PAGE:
At Hearing, Experts Say Global Vaccination Efforts Are Key to America’s Pandemic Recovery
Washington, D.C. (December 14, 2021) —Today, the Select Subcommittee on the Coronavirus Crisis, chaired by Rep. James E. Clyburn, held a hearing to examine the immediate need to accelerate global coronavirus vaccination efforts and how these efforts can save American lives and ensure the smooth continuation of our economic recovery.
Chairman Clyburn said in his opening statement:
“Nearly 40 percent of people around the world have not yet received even a single dose of a coronavirus vaccine. That’s 3 billion people who remain at far higher risk than they should be. Some of these 3 billion are those who have been unwilling to get the vaccine. … Many others who remain unvaccinated, however, have been among those who have been unable to get the vaccine because it is unavailable in the countries where they live. … This inequitable access to coronavirus vaccines is causing unnecessary death and suffering, and we have a moral obligation to save lives by expanding vaccine access. But ensuring that vaccines are available around the world is not just the right thing to do—it is necessary to protect our own health and our economy.”
Today’s witnesses were Dr. Ali Khan, Dean of the College of Public Health and Professor in the Department of Epidemiology at University of Nebraska Medical Center; Dr. Krishna Udayakumar, Associate Director for Innovation at Duke Global Health Institute and Associate Professor of Global Health and Medicine at Duke University School of Medicine and Director of the Duke Global Health Innovation Center; Dr. Sebnem Kalemli-Ozcan, Professor of Economics at the University of Maryland; Dr. Katheryn Russ, Professor in the Department of Economics at University of California, Davis; and the witness invited by the Minority, Dr. Martin Makary, Professor of Surgery at Johns Hopkins School of Medicine.
Witnesses provided the following remarks during the hearing:
Inconsistent Global Vaccination Rates Have Led to the Persistent Spread of the Coronavirus, Placing Americans and the World at Continued Risk
- In response to a question from Chairman Clyburn about the importance of global vaccination efforts, Dr. Khan said that it is critical “to protect everyone,” explaining that “[o]therwise, we will continue to have new variants emerge and make their way onto our shores and force us into another cycle of aggressive prevention strategies.”
- Dr. Khan noted that major variants—such as Delta and Omicron—that have emerged to date originated outside of the United States. He cautioned: “[U]ntil we have [a] global vaccination campaign layered with other public health measures,” such as testing and treatment, “we will be at risk for yet another variant.”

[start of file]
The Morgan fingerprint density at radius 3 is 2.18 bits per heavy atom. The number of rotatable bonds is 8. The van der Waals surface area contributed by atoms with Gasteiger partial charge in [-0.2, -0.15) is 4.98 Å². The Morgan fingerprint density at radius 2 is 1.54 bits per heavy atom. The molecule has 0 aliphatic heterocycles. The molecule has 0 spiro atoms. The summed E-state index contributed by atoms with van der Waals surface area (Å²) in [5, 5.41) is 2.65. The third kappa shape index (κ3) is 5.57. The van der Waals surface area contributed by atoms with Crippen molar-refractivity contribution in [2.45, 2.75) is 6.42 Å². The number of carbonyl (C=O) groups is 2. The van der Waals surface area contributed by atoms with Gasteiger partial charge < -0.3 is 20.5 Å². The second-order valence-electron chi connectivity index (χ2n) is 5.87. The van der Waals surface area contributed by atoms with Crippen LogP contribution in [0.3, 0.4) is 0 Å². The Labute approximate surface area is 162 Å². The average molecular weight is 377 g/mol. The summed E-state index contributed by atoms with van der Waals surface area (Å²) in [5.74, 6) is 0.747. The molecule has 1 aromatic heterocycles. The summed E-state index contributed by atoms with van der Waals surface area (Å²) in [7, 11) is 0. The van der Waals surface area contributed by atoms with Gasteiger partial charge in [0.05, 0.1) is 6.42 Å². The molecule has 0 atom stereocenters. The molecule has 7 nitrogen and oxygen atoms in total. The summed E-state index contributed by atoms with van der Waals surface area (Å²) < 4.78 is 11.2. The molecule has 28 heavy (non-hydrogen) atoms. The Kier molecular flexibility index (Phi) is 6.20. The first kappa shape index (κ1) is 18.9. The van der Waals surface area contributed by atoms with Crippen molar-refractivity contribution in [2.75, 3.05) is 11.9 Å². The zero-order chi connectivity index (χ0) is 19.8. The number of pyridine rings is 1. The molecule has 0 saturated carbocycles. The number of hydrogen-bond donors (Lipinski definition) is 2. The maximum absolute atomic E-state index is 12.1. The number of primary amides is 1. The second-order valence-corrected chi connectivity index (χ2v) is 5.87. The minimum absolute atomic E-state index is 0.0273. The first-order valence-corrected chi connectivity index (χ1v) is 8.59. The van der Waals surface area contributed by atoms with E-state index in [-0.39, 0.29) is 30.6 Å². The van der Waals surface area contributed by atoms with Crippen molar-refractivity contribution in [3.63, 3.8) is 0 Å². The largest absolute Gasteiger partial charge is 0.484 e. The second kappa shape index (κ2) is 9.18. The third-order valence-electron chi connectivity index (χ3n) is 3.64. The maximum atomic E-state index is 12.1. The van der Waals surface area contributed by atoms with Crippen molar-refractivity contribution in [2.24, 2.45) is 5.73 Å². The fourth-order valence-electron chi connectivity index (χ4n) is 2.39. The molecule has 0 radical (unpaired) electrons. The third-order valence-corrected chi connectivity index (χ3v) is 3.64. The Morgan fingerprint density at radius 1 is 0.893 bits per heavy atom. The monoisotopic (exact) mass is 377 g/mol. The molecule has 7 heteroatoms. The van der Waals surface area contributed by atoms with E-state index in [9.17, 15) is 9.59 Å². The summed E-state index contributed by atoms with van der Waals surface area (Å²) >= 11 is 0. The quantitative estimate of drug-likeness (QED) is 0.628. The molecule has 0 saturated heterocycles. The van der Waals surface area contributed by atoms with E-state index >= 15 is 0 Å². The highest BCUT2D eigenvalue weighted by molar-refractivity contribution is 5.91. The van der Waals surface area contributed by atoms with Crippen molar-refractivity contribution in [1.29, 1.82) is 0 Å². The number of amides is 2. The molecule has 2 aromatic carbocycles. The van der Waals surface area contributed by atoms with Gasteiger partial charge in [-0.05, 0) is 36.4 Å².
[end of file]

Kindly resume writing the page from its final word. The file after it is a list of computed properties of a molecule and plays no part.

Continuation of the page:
- Dr. Udayakumar stated: “[F]undamentally, to protect Americans, we need to make sure there is a global response.” Dr. Khan echoed this remark, calling for “a global response to this pandemic if we want to protect Americans and go into this post-pandemic phase.” He emphasized, “[w]e need to get everybody vaccinated as fast as possible. And everything we do to increase that speed will increase our transition to post-pandemic and move us back to a better new normal.”
The American Economy Will Benefit from High Global Vaccination Rates
- Dr. Kalemli-Ozcan testified to the economic benefits of supporting global vaccinations: “Our research shows that vaccinating the other nations is not an act of charity but an act of economic rationality, with a high return on investing in global vaccinations.” She noted that even if the United States alone were to fund efforts to close the global vaccination gap, we could see “a return [on] investment to the United States of 24 times.”
- Dr. Russ explained: “More than 10 million American jobs depend on exports of goods and services to the rest of the world.” She said that “[c]lose to half of these exports are purchased by developing countries, where the most effective COVID-19 vaccines are harder to come by than here.”
High Global Vaccination Levels Are Needed for a Durable Global Supply Chain
- Dr. Russ testified that “failing to vaccinate the world as a whole creates a host of supply chain problems. The lack of availability of effective vaccines overseas has worsened some of the biggest hang-ups that U.S. businesses and consumers are experiencing now.” She cited a coronavirus outbreak in Malaysia earlier this year, which led to shutdowns that “helped keep prices elevated in domestic car markets, a key driver of the overall inflation facing American consumers over the last few months.”
- In response to a question about the impact of supporting international vaccination, Dr. Kalemli-Ozcan testified that without supporting efforts “at a global scale, we wouldn’t be able to solve the supply chain issue.”
With the Biden-Harris Administration Leading the World’s Global Vaccination Efforts, Work Continues to Accelerate Vaccine Distribution and Administration
- Dr. Udayakumar highlighted the Biden-Harris Administration’s leadership in promoting global vaccination efforts, noting that the Administration “has now donated over 317 million vaccine doses … more than every other country combined.”
- During opening remarks, Dr. Udayakumar outlined the “significant progress and U.S. leadership” to date on efforts “to prevent further domestic and global catastrophe” from the coronavirus crisis. He also emphasized the need for increased global coordination to accelerate vaccinations worldwide.
Click here to read Chairman Clyburn’s opening statement.
Click here to watch the full hearing.